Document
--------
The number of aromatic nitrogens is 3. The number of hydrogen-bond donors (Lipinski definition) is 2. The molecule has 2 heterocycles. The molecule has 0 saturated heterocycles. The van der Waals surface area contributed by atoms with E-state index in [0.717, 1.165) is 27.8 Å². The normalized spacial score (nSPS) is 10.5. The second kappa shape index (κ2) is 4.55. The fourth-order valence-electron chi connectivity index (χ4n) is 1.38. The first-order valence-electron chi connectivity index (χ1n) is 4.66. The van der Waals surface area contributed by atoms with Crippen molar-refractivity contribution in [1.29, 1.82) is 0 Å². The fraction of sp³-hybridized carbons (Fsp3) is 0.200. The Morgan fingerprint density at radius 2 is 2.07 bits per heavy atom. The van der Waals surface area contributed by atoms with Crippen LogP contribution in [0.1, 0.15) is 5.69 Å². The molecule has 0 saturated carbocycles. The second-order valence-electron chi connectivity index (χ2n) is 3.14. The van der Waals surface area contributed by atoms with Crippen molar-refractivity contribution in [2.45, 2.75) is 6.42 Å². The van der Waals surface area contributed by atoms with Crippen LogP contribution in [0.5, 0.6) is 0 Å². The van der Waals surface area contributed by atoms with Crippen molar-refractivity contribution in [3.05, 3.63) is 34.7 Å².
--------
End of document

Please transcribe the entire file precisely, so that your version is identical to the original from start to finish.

The number of aromatic nitrogens is 3. The number of hydrogen-bond donors (Lipinski definition) is 2. The molecule has 2 heterocycles. The molecule has 0 saturated heterocycles. The van der Waals surface area contributed by atoms with E-state index in [0.717, 1.165) is 27.8 Å². The normalized spacial score (nSPS) is 10.5. The second kappa shape index (κ2) is 4.55. The fourth-order valence-electron chi connectivity index (χ4n) is 1.38. The first-order valence-electron chi connectivity index (χ1n) is 4.66. The van der Waals surface area contributed by atoms with Crippen molar-refractivity contribution in [1.29, 1.82) is 0 Å². The fraction of sp³-hybridized carbons (Fsp3) is 0.200. The Morgan fingerprint density at radius 2 is 2.07 bits per heavy atom. The van der Waals surface area contributed by atoms with Crippen LogP contribution in [0.1, 0.15) is 5.69 Å². The molecule has 0 saturated carbocycles. The second-order valence-electron chi connectivity index (χ2n) is 3.14. The van der Waals surface area contributed by atoms with Crippen molar-refractivity contribution in [2.45, 2.75) is 6.42 Å². The van der Waals surface area contributed by atoms with Crippen LogP contribution in [0.5, 0.6) is 0 Å². The van der Waals surface area contributed by atoms with Crippen molar-refractivity contribution in [3.05, 3.63) is 34.7 Å².